Hanging Gardens of Babylon - building one of the seven wonders of the world

Hanging Gardens of Babylon - the structure of one of the seven wonders of the world, which is probably one of the most mythical and not real buildings of antiquity, we now think the Hanging Gardens of Babylon, because there is simply no direct evidence of their existence. Only guesses and hypotheses put forward by scientists can lead us to believe that this or that complex of ruins was once in ancient times exactly those hanging gardens.

We can judge about the splendor of the architectural forms and the diversity of the plant content of the ancient "botanical garden" by the records of ancient philosophers and historians. Traveling through ancient Babylon, they could contemplate, among other splendor, the Hanging Gardens of Babylon.

According to the legend, the Hanging Gardens of Babylon were built by the ruler of the Babylonian kingdom Nebuchadnezzar II for his young Persian wife around 600 BC. The city of Babylon, the capital of the Babylonian kingdom, was located south of modern Baghdad, on the banks of the Euphrates River. The wife of Nebuchadnezzar II, Amitis, was very longing for her homeland, for the beautiful mountain landscapes of Persia and its diversity. In order to make the life of Amitis in the desert Babylon less difficult, the king ordered to build the gardens, placing them on several terraces, in such a way as to give the impression of the Persian mountains.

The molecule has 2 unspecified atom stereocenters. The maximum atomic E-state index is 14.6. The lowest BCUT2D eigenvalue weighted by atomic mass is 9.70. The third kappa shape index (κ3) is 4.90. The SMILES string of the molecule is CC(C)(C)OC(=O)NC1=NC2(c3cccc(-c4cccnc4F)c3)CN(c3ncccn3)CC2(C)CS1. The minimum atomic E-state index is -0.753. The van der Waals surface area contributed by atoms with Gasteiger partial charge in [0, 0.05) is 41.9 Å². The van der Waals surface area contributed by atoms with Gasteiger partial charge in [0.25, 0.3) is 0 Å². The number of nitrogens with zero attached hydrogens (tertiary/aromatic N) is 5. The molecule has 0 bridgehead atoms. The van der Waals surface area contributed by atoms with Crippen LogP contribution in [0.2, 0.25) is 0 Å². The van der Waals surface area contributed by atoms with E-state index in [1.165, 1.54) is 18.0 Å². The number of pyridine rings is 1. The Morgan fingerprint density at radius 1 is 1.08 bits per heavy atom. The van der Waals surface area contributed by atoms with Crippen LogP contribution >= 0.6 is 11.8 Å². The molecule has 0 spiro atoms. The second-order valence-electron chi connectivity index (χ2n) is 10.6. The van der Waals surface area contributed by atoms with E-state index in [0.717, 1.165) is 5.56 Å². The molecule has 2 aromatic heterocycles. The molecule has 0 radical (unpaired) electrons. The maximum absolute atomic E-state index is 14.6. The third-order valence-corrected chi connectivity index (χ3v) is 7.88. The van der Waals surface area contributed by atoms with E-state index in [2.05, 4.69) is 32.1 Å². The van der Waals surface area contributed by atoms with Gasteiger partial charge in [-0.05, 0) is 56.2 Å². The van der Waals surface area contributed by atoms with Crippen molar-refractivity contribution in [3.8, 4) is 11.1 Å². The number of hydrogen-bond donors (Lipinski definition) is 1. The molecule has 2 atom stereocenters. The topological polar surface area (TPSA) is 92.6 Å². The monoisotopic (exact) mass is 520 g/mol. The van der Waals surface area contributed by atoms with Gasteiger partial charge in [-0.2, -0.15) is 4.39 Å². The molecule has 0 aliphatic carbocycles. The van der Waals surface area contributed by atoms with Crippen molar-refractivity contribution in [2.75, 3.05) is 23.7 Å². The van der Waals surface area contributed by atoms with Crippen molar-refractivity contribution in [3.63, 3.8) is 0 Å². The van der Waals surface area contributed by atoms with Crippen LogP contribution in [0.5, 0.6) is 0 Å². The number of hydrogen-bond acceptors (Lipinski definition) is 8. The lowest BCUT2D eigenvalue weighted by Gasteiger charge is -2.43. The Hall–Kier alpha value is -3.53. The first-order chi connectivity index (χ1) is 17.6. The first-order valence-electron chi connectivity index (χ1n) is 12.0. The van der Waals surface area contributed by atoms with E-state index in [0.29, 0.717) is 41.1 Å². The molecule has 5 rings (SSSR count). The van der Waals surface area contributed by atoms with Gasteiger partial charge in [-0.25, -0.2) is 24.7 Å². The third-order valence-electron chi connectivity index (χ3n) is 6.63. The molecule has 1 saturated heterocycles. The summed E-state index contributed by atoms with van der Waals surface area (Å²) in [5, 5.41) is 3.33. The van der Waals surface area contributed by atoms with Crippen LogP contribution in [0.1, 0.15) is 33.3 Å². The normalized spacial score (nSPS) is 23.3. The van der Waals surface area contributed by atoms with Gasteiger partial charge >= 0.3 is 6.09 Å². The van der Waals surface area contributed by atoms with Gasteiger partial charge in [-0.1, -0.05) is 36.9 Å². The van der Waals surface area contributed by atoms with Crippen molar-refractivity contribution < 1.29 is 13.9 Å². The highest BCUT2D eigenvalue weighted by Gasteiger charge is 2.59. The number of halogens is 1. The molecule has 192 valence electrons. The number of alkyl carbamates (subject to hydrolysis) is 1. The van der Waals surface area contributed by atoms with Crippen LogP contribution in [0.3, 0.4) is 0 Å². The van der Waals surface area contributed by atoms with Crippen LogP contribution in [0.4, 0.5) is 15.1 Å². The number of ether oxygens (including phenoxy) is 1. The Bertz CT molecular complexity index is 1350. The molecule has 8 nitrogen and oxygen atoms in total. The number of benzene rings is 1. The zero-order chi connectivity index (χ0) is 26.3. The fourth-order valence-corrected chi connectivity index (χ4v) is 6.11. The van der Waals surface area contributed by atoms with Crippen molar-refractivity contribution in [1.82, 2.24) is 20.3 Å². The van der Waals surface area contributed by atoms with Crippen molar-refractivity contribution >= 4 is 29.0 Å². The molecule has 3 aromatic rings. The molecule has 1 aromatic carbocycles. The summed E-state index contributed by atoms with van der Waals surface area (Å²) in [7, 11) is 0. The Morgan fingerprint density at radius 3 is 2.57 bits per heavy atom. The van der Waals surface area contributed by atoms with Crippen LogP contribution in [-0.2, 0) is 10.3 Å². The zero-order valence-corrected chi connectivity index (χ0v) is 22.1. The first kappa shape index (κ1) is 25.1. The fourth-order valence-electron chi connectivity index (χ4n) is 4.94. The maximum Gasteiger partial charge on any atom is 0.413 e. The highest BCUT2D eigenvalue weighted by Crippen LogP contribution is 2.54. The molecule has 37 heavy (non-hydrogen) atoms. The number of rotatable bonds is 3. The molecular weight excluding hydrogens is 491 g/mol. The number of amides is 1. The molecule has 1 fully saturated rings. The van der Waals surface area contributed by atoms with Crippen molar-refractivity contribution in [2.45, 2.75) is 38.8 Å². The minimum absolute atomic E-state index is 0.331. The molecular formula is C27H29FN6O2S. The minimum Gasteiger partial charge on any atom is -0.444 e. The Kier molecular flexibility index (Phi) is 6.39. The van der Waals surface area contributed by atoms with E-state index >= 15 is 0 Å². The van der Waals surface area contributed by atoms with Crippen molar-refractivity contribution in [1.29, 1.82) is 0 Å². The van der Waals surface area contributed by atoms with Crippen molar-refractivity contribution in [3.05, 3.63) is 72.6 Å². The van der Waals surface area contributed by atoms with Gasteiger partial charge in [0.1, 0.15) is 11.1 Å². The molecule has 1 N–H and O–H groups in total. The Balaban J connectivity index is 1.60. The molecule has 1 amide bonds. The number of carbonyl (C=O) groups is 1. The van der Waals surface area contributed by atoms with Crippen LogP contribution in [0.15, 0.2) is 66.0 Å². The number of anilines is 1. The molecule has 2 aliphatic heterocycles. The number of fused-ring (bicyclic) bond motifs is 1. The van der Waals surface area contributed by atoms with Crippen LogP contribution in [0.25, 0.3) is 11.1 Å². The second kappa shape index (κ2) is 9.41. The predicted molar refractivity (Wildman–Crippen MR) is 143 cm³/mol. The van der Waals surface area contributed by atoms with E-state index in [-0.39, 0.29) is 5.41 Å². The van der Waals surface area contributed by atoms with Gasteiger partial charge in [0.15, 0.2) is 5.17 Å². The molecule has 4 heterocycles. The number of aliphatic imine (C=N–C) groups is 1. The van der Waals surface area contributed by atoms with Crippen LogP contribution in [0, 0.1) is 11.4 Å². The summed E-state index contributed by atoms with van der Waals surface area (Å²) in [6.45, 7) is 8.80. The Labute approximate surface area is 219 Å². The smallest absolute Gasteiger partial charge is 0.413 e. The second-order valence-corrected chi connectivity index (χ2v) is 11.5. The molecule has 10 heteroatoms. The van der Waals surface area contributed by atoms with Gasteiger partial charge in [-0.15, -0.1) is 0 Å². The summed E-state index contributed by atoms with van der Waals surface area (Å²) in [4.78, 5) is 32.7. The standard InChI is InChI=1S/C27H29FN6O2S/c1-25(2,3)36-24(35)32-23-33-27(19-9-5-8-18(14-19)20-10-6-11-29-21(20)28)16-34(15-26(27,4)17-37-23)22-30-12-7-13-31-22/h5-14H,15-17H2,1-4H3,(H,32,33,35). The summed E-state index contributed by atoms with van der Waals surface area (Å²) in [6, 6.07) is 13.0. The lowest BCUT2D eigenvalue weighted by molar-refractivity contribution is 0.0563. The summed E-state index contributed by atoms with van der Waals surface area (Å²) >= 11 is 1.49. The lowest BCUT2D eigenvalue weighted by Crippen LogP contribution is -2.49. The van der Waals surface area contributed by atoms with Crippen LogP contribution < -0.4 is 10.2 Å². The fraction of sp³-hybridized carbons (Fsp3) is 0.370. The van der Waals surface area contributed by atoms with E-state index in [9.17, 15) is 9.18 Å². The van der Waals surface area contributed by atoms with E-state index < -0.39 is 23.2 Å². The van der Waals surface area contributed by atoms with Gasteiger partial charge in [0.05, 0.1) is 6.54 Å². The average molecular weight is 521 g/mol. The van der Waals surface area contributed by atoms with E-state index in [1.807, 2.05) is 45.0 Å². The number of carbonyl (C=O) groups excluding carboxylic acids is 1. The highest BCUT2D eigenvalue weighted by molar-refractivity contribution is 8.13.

Many not only slaves, but also noble citizens of Babylon worked on the creation of this masterpiece of architecture and floristry. King Nebuchadnezzar II wanted to collect all possible plants in the gardens for his wife, therefore every inhabitant of Babylon who brought a new plant that had not been planted in the garden was given a reward. Such plants were brought by the king from overseas trips or were bought for sick money, just to bring joy to his young wife.

To keep the gardens in constant bloom, they needed high-quality, constant watering. Therefore, according to historians, the Hanging Gardens of Babylon were located in close proximity to the Euphrates River, from which the garden was irrigated. Only on watering the garden, about 1000 slaves worked daily, who raised water in buckets to the highest terrace, which, by the way, rose 40 meters, and only then, under the force of gravity, cascading down to the lower terraces of the garden. Moreover, some scientists argue that the garden was originally built with terraces precisely for the convenience of its subsequent watering.

Plants were delivered to Babylon in a variety of ways. They were transported along the Euphrates River on ice floes or galleys. We used a lot of new technologies at that time in order to preserve the plants in proper form before planting. Tsar Nebuchadnezzar II managed to create a truly great and interesting structure and, undoubtedly, it is a pity that the Hanging Gardens of Babylon did not survive to this day, because how many interesting and incredible plants we could then see, and not just read about them. The Hanging Gardens of Babylon were an adornment not only of Babylon, but of the entire Babylonian kingdom, which attracted many travelers to the city.

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